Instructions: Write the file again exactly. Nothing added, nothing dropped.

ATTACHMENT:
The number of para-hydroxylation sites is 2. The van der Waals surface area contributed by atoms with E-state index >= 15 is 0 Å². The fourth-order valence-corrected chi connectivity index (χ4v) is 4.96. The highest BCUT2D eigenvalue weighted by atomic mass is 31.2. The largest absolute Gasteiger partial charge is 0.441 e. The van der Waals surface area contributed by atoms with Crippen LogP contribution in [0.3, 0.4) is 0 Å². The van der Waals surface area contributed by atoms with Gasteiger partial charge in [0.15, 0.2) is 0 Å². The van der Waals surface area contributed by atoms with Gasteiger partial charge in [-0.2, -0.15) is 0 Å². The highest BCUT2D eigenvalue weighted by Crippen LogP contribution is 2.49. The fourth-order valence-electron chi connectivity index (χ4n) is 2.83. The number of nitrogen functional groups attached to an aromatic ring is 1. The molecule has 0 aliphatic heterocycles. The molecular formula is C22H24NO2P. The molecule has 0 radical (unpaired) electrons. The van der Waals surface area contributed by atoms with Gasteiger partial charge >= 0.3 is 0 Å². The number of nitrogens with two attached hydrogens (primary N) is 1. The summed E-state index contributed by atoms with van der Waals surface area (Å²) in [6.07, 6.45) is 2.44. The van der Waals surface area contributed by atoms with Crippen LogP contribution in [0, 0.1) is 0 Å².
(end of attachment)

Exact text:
The number of para-hydroxylation sites is 2. The van der Waals surface area contributed by atoms with E-state index >= 15 is 0 Å². The fourth-order valence-corrected chi connectivity index (χ4v) is 4.96. The highest BCUT2D eigenvalue weighted by atomic mass is 31.2. The largest absolute Gasteiger partial charge is 0.441 e. The van der Waals surface area contributed by atoms with Crippen LogP contribution in [0.3, 0.4) is 0 Å². The van der Waals surface area contributed by atoms with Gasteiger partial charge in [0.15, 0.2) is 0 Å². The van der Waals surface area contributed by atoms with Gasteiger partial charge in [-0.2, -0.15) is 0 Å². The highest BCUT2D eigenvalue weighted by Crippen LogP contribution is 2.49. The fourth-order valence-electron chi connectivity index (χ4n) is 2.83. The number of nitrogen functional groups attached to an aromatic ring is 1. The molecule has 0 aliphatic heterocycles. The molecular formula is C22H24NO2P. The molecule has 0 radical (unpaired) electrons. The van der Waals surface area contributed by atoms with Gasteiger partial charge >= 0.3 is 0 Å². The number of nitrogens with two attached hydrogens (primary N) is 1. The summed E-state index contributed by atoms with van der Waals surface area (Å²) in [6.07, 6.45) is 2.44. The van der Waals surface area contributed by atoms with Crippen LogP contribution in [0, 0.1) is 0 Å².